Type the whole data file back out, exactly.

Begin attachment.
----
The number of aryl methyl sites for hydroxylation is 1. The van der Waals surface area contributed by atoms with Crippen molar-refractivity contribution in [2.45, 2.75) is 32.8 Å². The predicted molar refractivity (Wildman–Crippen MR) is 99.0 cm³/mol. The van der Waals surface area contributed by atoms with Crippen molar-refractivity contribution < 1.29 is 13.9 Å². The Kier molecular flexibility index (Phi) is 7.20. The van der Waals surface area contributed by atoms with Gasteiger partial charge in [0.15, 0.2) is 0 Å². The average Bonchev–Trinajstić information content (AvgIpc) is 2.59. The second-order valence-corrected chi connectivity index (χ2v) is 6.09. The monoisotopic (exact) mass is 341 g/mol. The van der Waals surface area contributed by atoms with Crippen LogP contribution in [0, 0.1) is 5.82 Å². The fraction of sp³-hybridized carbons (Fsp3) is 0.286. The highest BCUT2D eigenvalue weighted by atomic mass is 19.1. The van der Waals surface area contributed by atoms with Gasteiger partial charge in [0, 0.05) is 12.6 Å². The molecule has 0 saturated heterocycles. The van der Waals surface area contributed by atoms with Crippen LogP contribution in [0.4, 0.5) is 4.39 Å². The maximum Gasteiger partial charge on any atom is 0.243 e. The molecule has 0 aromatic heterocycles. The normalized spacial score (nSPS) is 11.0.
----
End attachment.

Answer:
The number of aryl methyl sites for hydroxylation is 1. The van der Waals surface area contributed by atoms with Crippen molar-refractivity contribution in [2.45, 2.75) is 32.8 Å². The predicted molar refractivity (Wildman–Crippen MR) is 99.0 cm³/mol. The van der Waals surface area contributed by atoms with Crippen molar-refractivity contribution < 1.29 is 13.9 Å². The Kier molecular flexibility index (Phi) is 7.20. The van der Waals surface area contributed by atoms with Gasteiger partial charge in [0.15, 0.2) is 0 Å². The average Bonchev–Trinajstić information content (AvgIpc) is 2.59. The second-order valence-corrected chi connectivity index (χ2v) is 6.09. The monoisotopic (exact) mass is 341 g/mol. The van der Waals surface area contributed by atoms with Crippen LogP contribution in [0, 0.1) is 5.82 Å². The fraction of sp³-hybridized carbons (Fsp3) is 0.286. The highest BCUT2D eigenvalue weighted by atomic mass is 19.1. The van der Waals surface area contributed by atoms with Gasteiger partial charge in [0, 0.05) is 12.6 Å². The molecule has 0 saturated heterocycles. The van der Waals surface area contributed by atoms with Crippen LogP contribution in [0.4, 0.5) is 4.39 Å². The maximum Gasteiger partial charge on any atom is 0.243 e. The molecule has 0 aromatic heterocycles. The normalized spacial score (nSPS) is 11.0.